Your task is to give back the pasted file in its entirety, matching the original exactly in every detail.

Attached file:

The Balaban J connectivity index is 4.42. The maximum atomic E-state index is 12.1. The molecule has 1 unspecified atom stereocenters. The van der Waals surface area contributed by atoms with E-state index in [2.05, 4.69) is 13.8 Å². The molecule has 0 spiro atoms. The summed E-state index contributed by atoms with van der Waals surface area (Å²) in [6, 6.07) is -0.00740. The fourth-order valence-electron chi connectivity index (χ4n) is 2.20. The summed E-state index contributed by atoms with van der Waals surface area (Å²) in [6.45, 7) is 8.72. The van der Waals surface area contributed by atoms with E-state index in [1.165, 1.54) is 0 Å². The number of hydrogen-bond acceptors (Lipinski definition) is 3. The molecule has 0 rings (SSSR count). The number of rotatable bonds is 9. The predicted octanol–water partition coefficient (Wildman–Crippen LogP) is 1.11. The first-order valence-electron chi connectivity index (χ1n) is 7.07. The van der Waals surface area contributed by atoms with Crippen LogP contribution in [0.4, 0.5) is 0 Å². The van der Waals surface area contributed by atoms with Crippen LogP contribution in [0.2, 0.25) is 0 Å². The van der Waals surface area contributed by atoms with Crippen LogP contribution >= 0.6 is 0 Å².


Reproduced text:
The Balaban J connectivity index is 4.42. The maximum atomic E-state index is 12.1. The molecule has 1 unspecified atom stereocenters. The van der Waals surface area contributed by atoms with E-state index in [2.05, 4.69) is 13.8 Å². The molecule has 0 spiro atoms. The summed E-state index contributed by atoms with van der Waals surface area (Å²) in [6, 6.07) is -0.00740. The fourth-order valence-electron chi connectivity index (χ4n) is 2.20. The summed E-state index contributed by atoms with van der Waals surface area (Å²) in [6.45, 7) is 8.72. The van der Waals surface area contributed by atoms with E-state index in [1.165, 1.54) is 0 Å². The number of hydrogen-bond acceptors (Lipinski definition) is 3. The molecule has 0 rings (SSSR count). The number of rotatable bonds is 9. The predicted octanol–water partition coefficient (Wildman–Crippen LogP) is 1.11. The first-order valence-electron chi connectivity index (χ1n) is 7.07. The van der Waals surface area contributed by atoms with Crippen LogP contribution in [0.4, 0.5) is 0 Å². The van der Waals surface area contributed by atoms with Crippen LogP contribution in [0.2, 0.25) is 0 Å². The van der Waals surface area contributed by atoms with Crippen LogP contribution >= 0.6 is 0 Å².